Currently, three shrines can be found in S. Clements Church, those of S. Catherine, S. Clement, and Our Lady of Clemency. The Shrine of S. Clement, found at the head of the north aisle, consists of a wood gilt Italian statue given to the parish by Fr. Joiner on the occasion of his silver jubilee in the Priesthood in 1943. Originally of S. Nicholas, the statue was modified to include a boat, symbolizing S. Clement,  by the Robert Robbins Studio. Directly across the church stands the shrine of Our Lady of Clemency, erected in 1943, the statue depicts Our Lady “clothed with the sun, the moon under her feet, and on her head a crown of twelve stars” (Rev 12:1). More information about the shrine can be found here. Lastly, the shrine of S. Catherine, the newest shrine in the church, stands at the foot of the south aisle. Installed in 2006 in the former location of an altar dedicated in her honor, the shrine was dedicated in memory of the late Fr. Laister, sometime Rector, and consists of a fine late 17th century Italian statue of S. Catherine, and restored Notman woodwork.

The Lady Chapel

The Lady Chapel designed by Sellers and executed by Maene, is of the same English red stone as the High Altar, and is housed under a beautiful groined ceiling, covered in carved lilies and roses, with a central boss with an image of the nativity. The reredos is formed of three canopied niches containing statues of S. Joseph, and S. Elizabeth with a young S. John the Baptist, with the Virgin and Child occupying the central niche. The tabernacle door is of wrought iron and copper, and shows various symbols of Our Lady: the Tower of David and the Ark of the Covenant. The window was designed and executed by Alfred Godwin, after a 15th century painting by Gozzoli. Our Lady is represented enthroned, holding the Divine Infant, while Angels hover overhead and a jewelled crown descends upon the head of the Virgin. On her right kneel the parish patrons, SS. Clement and Catherine, while on the left are S. Elizabeth and John the Baptist.  The inscription is from Isaiah: “Eris corona gloriae in manu Domini et diadema regni in manu Dei tui.” [Thou shalt be a crown of glory in the hand of the Lord and a royal diadem in the hand of thy God.] Wrought iron gates st the entrance to the chapel (as well as the entrance to the choir and between the choir and chapel) are the work of Yellin Studios of Philadelphia.




Located at the foot of the north aisle stands the present font of english red stone and gilt wood, executed by Mr. Maene from designs by Mr. Sellers, which was blessed on September 20, 1917. A font was originally at the foot of the south aisle, but was moved upon the completion of the current lady chapel.

St. Johns Chapel

The current S. John’s Chapel is the result of two major renovations in 1954 and in 1978. It was in 1978 that the old oak reredos was removed, and the current triptych, a gilt wood piece by Mr. d’Ambly, a renowned liturgical artist based here in Philadelphia, in the Italo-Byzantine style, characteristic of the transition between the medieval and renaissance periods, was installed, . The central panel depicts the Crucifixion of Our Lord, surrounded by the Blessed Virgin and S. John, while on either side the scene is flanked by S. Catherine and S. Clement, surrounded by their familiar attributes, the Wheel and the Anchor. At the bottom is the inscription, ”Dulce lignum dulce clavo dulce pondus sustinens” [sweetest wood and sweetest iron! Sweetest Weight is hung on thee], from Fulgentius’ hymn “Pange, Lingua, Gloriosi”, found in the propers of the mass on the Feast of the Exultation of the Holy Cross.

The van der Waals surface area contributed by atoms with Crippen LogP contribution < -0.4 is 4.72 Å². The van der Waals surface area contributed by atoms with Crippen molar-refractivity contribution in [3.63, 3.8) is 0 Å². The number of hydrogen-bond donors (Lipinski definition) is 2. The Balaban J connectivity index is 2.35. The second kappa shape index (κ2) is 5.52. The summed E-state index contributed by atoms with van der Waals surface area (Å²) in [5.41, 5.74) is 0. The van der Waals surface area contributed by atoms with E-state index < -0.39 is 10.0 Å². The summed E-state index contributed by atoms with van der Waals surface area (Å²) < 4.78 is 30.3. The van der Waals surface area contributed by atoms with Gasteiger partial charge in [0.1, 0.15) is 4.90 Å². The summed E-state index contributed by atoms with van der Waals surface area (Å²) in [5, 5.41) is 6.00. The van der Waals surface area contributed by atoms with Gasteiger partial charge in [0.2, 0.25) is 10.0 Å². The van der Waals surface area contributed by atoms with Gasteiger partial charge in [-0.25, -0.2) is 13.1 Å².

The Crypt Chapel

The Crypt Chapel was first dedicated to the Blessed Virgin Mary on April 12, 1898, the anniversary of the dedication of the Church, and was rededicated in 1983. It was here that Fr. Moffett first reserved the Blessed Sacrament, the first Episcopal priest to do so in Philadelphia. The altar is a copy of a small 4th century stone altar, originally commissioned by William Halsey Wood for his home in Newark, New Jersey, and the image which hangs above the altar is a reproduction of the Icon of Our Lady of Perpetual Help, touched to the original in the presence of Pope Pius IX in the mid 19th century. The ashes of many departed parish priests and members repose in the floor and in the columbarium at the rear of the chapel.”


Essential to the work at S. Clement’s are the three functioning sacristies which support the liturgical work of the Church. The “front sacristy” is located underneath the bell tower, mirroring the location of the Lady Chapel on the north side of the church. The  front sacristy contains an Altar of S. Joseph, many of the essential materials necessary for Solemn Mass and other services , and houses a number of reliquaries, including a relic of the True Cross. Adorning the north wall is a  rood beam from the Sisters of the Holy Nativity Convent, formerly on Woodstock Street, as well as storage for mass vestments and a vesting area for the sacred ministers. In the center of the room, hanging from the ceiling, is a large multi-tiered Georgian chandelier with candles. It is a custom of the parish that this chandelier is lighted only on Christmas Eve while the Servers and Sacred Ministers are preparing for the Midnight Mass. The “back sacristies”, located next to the S. John’s Chapel, allow for mass to be celebrated in the chapel and house a number of vestments and other items. 


S. Clement's  Gardens

S. Clement's is blessed to have beautiful gardens along the southern side of the building, home to various trees and flowering plants. A  paved brick path crosses the garden to the exit on 20th street, opening up on an area with benches and a table where visitors can sit and enjoy the garden seven days a week. While most of the garden is managed by dedicated Volunteers from S. Clements, an area of the garden is maintained by the students and faculty of the Clementine Montessori School. The Garden plays host to a variety of parish functions throughout the year, from summertime Garden Coffee Hours to Carol Sings in the winter, as well as events for Eddie's House and Choral Arts.

The Garden is the recipient of several awards from the Pennsylvania Horticultural Society .

If you would like to help as a volunteer gardener, contact Fr. Alton at